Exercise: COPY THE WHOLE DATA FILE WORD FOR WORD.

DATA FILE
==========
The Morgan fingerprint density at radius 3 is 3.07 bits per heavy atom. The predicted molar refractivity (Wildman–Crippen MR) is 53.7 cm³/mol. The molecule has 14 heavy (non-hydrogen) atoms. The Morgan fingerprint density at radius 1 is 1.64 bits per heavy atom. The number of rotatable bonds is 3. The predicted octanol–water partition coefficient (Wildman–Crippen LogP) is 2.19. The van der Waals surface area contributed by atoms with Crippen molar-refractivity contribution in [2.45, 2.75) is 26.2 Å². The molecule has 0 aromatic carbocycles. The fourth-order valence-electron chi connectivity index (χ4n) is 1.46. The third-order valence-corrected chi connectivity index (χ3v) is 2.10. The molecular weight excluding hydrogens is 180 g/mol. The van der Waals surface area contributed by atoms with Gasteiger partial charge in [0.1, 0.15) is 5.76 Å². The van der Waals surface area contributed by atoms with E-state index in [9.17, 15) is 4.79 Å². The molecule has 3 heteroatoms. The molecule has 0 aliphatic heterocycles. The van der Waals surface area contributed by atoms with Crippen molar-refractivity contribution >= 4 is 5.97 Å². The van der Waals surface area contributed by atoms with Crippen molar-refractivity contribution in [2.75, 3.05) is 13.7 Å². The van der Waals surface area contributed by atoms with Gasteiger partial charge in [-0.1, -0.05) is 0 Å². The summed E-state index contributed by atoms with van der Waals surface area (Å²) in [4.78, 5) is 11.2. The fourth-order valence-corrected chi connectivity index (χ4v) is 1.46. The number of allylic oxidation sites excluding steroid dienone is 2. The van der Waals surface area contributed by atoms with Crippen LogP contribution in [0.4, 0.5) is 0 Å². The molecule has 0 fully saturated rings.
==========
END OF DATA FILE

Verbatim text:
The Morgan fingerprint density at radius 3 is 3.07 bits per heavy atom. The predicted molar refractivity (Wildman–Crippen MR) is 53.7 cm³/mol. The molecule has 14 heavy (non-hydrogen) atoms. The Morgan fingerprint density at radius 1 is 1.64 bits per heavy atom. The number of rotatable bonds is 3. The predicted octanol–water partition coefficient (Wildman–Crippen LogP) is 2.19. The van der Waals surface area contributed by atoms with Crippen molar-refractivity contribution in [2.45, 2.75) is 26.2 Å². The molecule has 0 aromatic carbocycles. The fourth-order valence-electron chi connectivity index (χ4n) is 1.46. The third-order valence-corrected chi connectivity index (χ3v) is 2.10. The molecular weight excluding hydrogens is 180 g/mol. The van der Waals surface area contributed by atoms with Gasteiger partial charge in [0.1, 0.15) is 5.76 Å². The van der Waals surface area contributed by atoms with E-state index in [9.17, 15) is 4.79 Å². The molecule has 3 heteroatoms. The molecule has 0 aliphatic heterocycles. The van der Waals surface area contributed by atoms with Crippen molar-refractivity contribution >= 4 is 5.97 Å². The van der Waals surface area contributed by atoms with Crippen molar-refractivity contribution in [2.75, 3.05) is 13.7 Å². The van der Waals surface area contributed by atoms with Gasteiger partial charge in [-0.1, -0.05) is 0 Å². The summed E-state index contributed by atoms with van der Waals surface area (Å²) in [4.78, 5) is 11.2. The fourth-order valence-corrected chi connectivity index (χ4v) is 1.46. The number of allylic oxidation sites excluding steroid dienone is 2. The van der Waals surface area contributed by atoms with Crippen LogP contribution in [0.4, 0.5) is 0 Å². The molecule has 0 fully saturated rings.